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Immigrants have higher rates of entrepreneurship than the U.S.-born at 11.5% compared to 9%. But there’s one group with even higher rates of business generation: refugees. Refugees have a 13% rate of entrepreneurship. They are good for our economy, but we also save lives by accepting them. There are at least 79.5 million people worldwide forced to flee their homes. For some perspective, that’s less than 1% of the world’s population, and yet last year the U.S. settled an astonishingly low 11,814 refugees.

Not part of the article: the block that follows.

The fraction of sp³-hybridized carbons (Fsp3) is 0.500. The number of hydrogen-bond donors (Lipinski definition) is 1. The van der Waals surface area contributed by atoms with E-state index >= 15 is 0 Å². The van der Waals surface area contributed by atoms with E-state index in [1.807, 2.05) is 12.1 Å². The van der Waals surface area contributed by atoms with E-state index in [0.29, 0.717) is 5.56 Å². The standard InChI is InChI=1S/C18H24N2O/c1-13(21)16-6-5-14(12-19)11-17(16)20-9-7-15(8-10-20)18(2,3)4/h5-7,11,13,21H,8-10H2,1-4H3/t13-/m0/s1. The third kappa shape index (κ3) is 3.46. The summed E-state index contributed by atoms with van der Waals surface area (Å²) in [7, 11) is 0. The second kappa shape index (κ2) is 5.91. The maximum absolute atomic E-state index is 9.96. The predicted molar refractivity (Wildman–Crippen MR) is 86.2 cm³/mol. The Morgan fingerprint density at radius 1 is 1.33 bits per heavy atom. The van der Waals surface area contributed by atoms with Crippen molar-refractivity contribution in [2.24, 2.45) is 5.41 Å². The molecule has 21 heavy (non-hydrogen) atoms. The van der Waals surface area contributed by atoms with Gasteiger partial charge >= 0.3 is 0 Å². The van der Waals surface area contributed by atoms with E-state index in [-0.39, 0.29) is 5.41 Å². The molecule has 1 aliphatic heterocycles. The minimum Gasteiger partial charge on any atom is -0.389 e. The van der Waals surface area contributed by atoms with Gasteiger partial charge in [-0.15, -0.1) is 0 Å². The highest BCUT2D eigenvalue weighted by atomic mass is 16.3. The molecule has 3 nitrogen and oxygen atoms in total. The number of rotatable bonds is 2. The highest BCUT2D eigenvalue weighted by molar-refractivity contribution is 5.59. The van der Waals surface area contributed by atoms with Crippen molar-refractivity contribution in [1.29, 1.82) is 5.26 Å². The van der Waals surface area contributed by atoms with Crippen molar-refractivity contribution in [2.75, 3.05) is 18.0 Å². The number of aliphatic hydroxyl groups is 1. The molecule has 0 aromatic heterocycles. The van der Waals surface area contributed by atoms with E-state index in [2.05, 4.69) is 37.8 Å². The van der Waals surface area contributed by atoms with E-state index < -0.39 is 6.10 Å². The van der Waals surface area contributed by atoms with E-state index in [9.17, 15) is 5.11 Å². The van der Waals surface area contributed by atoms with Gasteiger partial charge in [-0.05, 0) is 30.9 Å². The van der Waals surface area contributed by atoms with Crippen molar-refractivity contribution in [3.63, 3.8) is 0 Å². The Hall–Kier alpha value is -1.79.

For Hong Tran of Worcester, Massachusetts, his early life in Vietnam and even the journey to seek safety in the U.S. was filled with tragedy. He was orphaned while fleeing and lost his baby sister to pirates in the ocean. Thankfully, the U.S. gave him and his remaining family refuge, and they have given back. They have excelled at entrepreneurship, with his aunt and uncle launching three businesses while he grew up, and today Hong has a diner, a laundromat, a liquor store, a real estate company, and a law firm under his belt, creating more than 50 jobs in the process. Hong knows what it’s like to have nothing. Even with the rise in anti-Asian bigotry, he is determined to use his influence to help other immigrants and refugees get a leg up in their new homeland.
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